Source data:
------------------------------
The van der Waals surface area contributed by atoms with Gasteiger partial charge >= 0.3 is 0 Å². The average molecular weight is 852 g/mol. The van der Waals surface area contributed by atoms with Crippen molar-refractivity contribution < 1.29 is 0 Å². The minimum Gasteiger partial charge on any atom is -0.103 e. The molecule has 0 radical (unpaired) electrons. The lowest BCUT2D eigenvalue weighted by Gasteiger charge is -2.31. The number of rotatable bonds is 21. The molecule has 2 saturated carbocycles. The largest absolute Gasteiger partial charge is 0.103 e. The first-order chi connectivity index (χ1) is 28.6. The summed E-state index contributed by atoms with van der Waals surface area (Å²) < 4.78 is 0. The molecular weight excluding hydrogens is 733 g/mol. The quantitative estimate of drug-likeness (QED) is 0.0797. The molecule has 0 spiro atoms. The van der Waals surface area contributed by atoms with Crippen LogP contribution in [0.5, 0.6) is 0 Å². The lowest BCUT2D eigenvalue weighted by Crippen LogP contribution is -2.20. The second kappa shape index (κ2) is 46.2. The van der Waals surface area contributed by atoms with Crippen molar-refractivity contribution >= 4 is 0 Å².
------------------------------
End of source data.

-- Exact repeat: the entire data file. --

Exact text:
The van der Waals surface area contributed by atoms with Gasteiger partial charge >= 0.3 is 0 Å². The average molecular weight is 852 g/mol. The van der Waals surface area contributed by atoms with Crippen molar-refractivity contribution < 1.29 is 0 Å². The minimum Gasteiger partial charge on any atom is -0.103 e. The molecule has 0 radical (unpaired) electrons. The lowest BCUT2D eigenvalue weighted by Gasteiger charge is -2.31. The number of rotatable bonds is 21. The molecule has 2 saturated carbocycles. The largest absolute Gasteiger partial charge is 0.103 e. The first-order chi connectivity index (χ1) is 28.6. The summed E-state index contributed by atoms with van der Waals surface area (Å²) < 4.78 is 0. The molecular weight excluding hydrogens is 733 g/mol. The quantitative estimate of drug-likeness (QED) is 0.0797. The molecule has 0 spiro atoms. The van der Waals surface area contributed by atoms with Crippen LogP contribution in [0.5, 0.6) is 0 Å². The lowest BCUT2D eigenvalue weighted by Crippen LogP contribution is -2.20. The second kappa shape index (κ2) is 46.2. The van der Waals surface area contributed by atoms with Crippen molar-refractivity contribution >= 4 is 0 Å².